Innocence is menaced on all sides: by the purely benign action of time, but also, more obscurely, by the real world outside the artificial civilisation of the camp. It is part of Phillips' strategy to ensure that the precise nature of the threat isn't spelled out too soon. Throughout the third-person narrative, point-of-view shifts between two sisters, Lenny and Alma, Buddy, the camp cook's son, and Parson, prowling and observing from his hide in the woods. The introduction of this ex-convict with religious delusions seems almost laughably melodramatic, until it becomes clear that Parson, for all his terrifying history of neglect and abuse, is in a state of grace.
Religious conviction is woven into the fabric of the book. Buddy Carmody's church-going mother, the fat cook Hilda, is the most straightforwardly good character: patronised or ignored by the girls, fighting to protect her small son from the attentions ofher drunken husband. But Buddy is a wood-elf; her religion frightens him, and her morality is powerfully contradicted by his brutal stepfather. "Up the Airy Mountain" means much more to him than do his mother's Bible tales.
The novel sets up a series of dichotomies between outside and in, male and female, the wild versus the cultivated, society versus the outsider. Like beaters closing in on an unsuspecting animal, the figures from the outside world bear down on the camp: the workmen paid to maintain this female idyll; the damaged drunk Carmody; the animist Pan-figure Parson, haunting the woods and erecting stones and shrines.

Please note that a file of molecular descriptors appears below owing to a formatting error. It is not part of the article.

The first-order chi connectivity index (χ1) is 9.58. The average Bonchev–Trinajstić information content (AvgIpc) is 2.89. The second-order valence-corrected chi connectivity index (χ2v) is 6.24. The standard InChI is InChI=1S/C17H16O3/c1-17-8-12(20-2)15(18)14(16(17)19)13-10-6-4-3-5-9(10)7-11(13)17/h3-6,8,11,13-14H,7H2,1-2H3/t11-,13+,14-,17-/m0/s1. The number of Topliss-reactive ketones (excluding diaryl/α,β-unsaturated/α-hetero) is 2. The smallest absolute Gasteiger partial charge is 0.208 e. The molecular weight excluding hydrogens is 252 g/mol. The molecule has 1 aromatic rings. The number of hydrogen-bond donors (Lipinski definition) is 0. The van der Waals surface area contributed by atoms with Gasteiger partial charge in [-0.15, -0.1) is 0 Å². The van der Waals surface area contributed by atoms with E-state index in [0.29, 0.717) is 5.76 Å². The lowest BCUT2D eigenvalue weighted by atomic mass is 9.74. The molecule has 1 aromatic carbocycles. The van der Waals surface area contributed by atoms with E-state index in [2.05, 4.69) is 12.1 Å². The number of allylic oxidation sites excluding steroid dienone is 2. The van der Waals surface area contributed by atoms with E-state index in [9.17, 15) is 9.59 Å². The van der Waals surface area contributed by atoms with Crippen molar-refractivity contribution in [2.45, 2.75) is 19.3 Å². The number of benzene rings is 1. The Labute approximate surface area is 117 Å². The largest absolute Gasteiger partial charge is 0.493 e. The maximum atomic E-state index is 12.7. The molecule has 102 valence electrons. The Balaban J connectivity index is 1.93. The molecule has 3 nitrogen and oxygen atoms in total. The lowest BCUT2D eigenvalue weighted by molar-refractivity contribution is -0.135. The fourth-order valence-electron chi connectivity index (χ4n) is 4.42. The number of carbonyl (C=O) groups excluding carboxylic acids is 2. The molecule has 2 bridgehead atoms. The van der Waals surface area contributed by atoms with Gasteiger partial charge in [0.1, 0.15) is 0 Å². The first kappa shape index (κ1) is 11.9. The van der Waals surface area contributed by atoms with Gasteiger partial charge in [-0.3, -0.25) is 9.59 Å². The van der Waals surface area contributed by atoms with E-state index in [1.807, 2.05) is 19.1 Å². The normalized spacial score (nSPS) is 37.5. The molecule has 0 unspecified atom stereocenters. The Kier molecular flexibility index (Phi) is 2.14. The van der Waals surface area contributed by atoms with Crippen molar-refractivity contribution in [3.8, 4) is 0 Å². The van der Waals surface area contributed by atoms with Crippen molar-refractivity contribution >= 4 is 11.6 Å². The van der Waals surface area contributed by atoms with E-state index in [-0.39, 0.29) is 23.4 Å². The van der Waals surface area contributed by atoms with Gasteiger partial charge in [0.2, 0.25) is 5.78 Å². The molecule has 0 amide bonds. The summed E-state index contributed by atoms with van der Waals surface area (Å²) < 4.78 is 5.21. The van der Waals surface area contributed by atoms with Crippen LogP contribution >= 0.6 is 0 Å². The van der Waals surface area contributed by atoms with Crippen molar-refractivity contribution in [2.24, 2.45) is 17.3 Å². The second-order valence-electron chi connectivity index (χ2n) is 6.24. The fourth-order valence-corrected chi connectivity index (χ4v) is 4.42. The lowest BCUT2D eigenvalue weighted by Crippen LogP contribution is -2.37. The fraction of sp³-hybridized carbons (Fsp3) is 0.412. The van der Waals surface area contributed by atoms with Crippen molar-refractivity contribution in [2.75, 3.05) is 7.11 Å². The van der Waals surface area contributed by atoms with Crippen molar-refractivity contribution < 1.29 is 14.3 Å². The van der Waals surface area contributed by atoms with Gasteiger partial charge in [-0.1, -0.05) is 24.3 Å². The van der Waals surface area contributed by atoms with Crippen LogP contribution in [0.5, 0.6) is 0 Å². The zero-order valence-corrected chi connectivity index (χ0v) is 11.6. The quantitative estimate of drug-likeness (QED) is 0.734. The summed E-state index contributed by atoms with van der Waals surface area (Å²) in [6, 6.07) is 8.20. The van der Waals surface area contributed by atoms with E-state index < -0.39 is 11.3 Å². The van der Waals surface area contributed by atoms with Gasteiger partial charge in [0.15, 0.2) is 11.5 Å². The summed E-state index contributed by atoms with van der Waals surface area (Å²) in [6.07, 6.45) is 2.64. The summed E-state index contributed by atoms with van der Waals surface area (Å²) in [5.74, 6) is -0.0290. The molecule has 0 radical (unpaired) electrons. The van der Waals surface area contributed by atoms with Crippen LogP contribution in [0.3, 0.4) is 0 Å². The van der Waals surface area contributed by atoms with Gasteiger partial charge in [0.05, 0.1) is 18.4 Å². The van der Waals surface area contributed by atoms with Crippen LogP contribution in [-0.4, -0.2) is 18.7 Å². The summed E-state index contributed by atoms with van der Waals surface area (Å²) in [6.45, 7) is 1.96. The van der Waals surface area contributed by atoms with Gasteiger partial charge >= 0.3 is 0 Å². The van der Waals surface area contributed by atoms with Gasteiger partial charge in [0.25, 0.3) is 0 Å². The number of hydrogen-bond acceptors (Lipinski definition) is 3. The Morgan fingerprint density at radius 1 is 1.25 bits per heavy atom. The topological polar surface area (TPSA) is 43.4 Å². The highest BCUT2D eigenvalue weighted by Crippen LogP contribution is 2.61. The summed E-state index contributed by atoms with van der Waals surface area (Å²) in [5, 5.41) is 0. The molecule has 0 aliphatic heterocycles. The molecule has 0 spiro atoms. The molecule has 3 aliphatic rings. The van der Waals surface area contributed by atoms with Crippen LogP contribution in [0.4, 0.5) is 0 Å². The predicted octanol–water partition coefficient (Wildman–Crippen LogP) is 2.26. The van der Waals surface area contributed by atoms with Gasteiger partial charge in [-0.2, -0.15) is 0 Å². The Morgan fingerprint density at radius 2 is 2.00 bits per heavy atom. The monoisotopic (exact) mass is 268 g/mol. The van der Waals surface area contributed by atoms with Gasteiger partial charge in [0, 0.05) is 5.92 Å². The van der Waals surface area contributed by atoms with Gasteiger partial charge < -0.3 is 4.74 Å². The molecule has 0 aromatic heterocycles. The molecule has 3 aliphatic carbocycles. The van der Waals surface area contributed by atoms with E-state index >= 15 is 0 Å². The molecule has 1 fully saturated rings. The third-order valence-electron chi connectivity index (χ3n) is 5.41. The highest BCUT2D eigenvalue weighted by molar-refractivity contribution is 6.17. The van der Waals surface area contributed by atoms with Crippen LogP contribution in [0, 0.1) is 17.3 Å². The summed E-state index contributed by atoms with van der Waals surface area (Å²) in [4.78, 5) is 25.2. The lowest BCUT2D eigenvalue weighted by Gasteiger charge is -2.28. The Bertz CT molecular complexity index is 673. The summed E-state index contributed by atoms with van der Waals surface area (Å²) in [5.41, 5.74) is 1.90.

Inside the camp, Phillips has fun with the rituals: all that marching and singing (the girls are forever bursting into "Rocka My Soul"), the Heritage Class where fussy Mrs Thompson-Warner, the camp directress, delivers daily warnings about the Communists.
It's a long, slow, diffuse novel, but the expectation that there is indeed something nasty in the woodshed keeps the reader going. As point-of-view shifts between the children and Parson, the limits of their comprehension and the texture of their consciousness is suggested. Phillips is skilled at fixing points of awareness with sharp images, but her prose is sometimes a clear glass through which to view the action, sometimes a veil, sometimes a fog bank. The girls' experiences are always filtered through their memories; Alma in particular is much puzzled over the suicide of her best friend's father, whom she once saw kissing, almost devouring, her mother. But such musings, which flash through the brain in seconds, take minute s to read before the next welcome input of sense-data signals a return to here-and-now narrative.
When the long-deflected climax does arrive, down by the river at Turtle Hole, Phillips instantly cuts away to the insouciance of Alma and her friend Delia innocently making their way towards the scene. The effect is the reverse of suspenseful: it slacke n s the tension. Phillips works to distil the poetry of ordinary experience, but sometimes this trick doesn't quite come off. At breakfast, Alma, admiring Hilda Carmody's soft bread rolls, "wanted the bread to have been grown by the body of a woman, laidl ike eggs from her private parts". This is an arresting image, but one can't image a teenage girl "wanting" any such thing. In many ways, this is a book to admire - fervently - rather than enjoy.Reuse content